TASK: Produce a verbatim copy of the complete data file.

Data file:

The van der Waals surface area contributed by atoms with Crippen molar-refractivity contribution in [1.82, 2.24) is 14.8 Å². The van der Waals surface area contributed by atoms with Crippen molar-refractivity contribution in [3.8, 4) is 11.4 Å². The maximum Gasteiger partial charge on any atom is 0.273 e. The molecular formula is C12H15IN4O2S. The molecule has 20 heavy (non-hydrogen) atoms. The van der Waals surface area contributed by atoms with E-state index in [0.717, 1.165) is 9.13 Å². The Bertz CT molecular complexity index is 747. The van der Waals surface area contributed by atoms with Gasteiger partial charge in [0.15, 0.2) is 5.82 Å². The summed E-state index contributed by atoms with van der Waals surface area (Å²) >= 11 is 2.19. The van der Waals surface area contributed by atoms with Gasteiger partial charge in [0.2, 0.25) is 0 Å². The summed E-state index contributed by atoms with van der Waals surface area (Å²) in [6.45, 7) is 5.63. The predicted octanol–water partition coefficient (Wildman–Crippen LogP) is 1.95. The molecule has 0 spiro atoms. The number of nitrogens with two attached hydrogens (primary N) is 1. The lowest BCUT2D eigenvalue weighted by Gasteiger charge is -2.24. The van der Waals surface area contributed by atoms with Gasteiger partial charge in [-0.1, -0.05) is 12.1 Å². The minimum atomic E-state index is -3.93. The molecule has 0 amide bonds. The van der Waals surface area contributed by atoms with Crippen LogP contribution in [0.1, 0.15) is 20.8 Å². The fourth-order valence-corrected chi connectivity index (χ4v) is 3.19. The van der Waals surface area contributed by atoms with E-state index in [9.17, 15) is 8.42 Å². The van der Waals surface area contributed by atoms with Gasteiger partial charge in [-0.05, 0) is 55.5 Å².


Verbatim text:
The van der Waals surface area contributed by atoms with Crippen molar-refractivity contribution in [1.82, 2.24) is 14.8 Å². The van der Waals surface area contributed by atoms with Crippen molar-refractivity contribution in [3.8, 4) is 11.4 Å². The maximum Gasteiger partial charge on any atom is 0.273 e. The molecular formula is C12H15IN4O2S. The molecule has 20 heavy (non-hydrogen) atoms. The van der Waals surface area contributed by atoms with E-state index in [0.717, 1.165) is 9.13 Å². The Bertz CT molecular complexity index is 747. The van der Waals surface area contributed by atoms with Gasteiger partial charge in [0.15, 0.2) is 5.82 Å². The summed E-state index contributed by atoms with van der Waals surface area (Å²) >= 11 is 2.19. The van der Waals surface area contributed by atoms with Gasteiger partial charge in [0.2, 0.25) is 0 Å². The summed E-state index contributed by atoms with van der Waals surface area (Å²) in [6.45, 7) is 5.63. The predicted octanol–water partition coefficient (Wildman–Crippen LogP) is 1.95. The molecule has 0 spiro atoms. The number of nitrogens with two attached hydrogens (primary N) is 1. The lowest BCUT2D eigenvalue weighted by Gasteiger charge is -2.24. The van der Waals surface area contributed by atoms with Gasteiger partial charge in [-0.1, -0.05) is 12.1 Å². The minimum atomic E-state index is -3.93. The molecule has 0 amide bonds. The van der Waals surface area contributed by atoms with Crippen LogP contribution in [0.1, 0.15) is 20.8 Å². The fourth-order valence-corrected chi connectivity index (χ4v) is 3.19. The van der Waals surface area contributed by atoms with E-state index in [9.17, 15) is 8.42 Å². The van der Waals surface area contributed by atoms with Gasteiger partial charge in [-0.05, 0) is 55.5 Å².